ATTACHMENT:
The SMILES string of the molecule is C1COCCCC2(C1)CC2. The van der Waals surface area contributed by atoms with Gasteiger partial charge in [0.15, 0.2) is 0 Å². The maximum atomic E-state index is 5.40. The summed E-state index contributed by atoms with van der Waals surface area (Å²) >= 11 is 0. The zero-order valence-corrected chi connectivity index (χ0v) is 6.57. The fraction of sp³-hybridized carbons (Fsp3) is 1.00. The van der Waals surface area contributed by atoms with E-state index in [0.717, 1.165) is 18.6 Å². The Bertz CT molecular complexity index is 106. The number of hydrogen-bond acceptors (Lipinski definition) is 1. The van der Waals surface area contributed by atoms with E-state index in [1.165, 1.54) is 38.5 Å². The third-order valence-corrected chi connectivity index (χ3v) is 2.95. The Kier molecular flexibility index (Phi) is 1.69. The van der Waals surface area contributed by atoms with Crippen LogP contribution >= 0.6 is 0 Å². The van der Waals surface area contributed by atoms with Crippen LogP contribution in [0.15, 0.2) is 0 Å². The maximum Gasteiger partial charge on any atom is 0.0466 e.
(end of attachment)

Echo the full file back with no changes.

The SMILES string of the molecule is C1COCCCC2(C1)CC2. The van der Waals surface area contributed by atoms with Gasteiger partial charge in [0.15, 0.2) is 0 Å². The maximum atomic E-state index is 5.40. The summed E-state index contributed by atoms with van der Waals surface area (Å²) >= 11 is 0. The zero-order valence-corrected chi connectivity index (χ0v) is 6.57. The fraction of sp³-hybridized carbons (Fsp3) is 1.00. The van der Waals surface area contributed by atoms with E-state index in [0.717, 1.165) is 18.6 Å². The Bertz CT molecular complexity index is 106. The number of hydrogen-bond acceptors (Lipinski definition) is 1. The van der Waals surface area contributed by atoms with E-state index in [1.165, 1.54) is 38.5 Å². The third-order valence-corrected chi connectivity index (χ3v) is 2.95. The Kier molecular flexibility index (Phi) is 1.69. The van der Waals surface area contributed by atoms with Crippen LogP contribution >= 0.6 is 0 Å². The van der Waals surface area contributed by atoms with Crippen LogP contribution in [0.15, 0.2) is 0 Å². The maximum Gasteiger partial charge on any atom is 0.0466 e.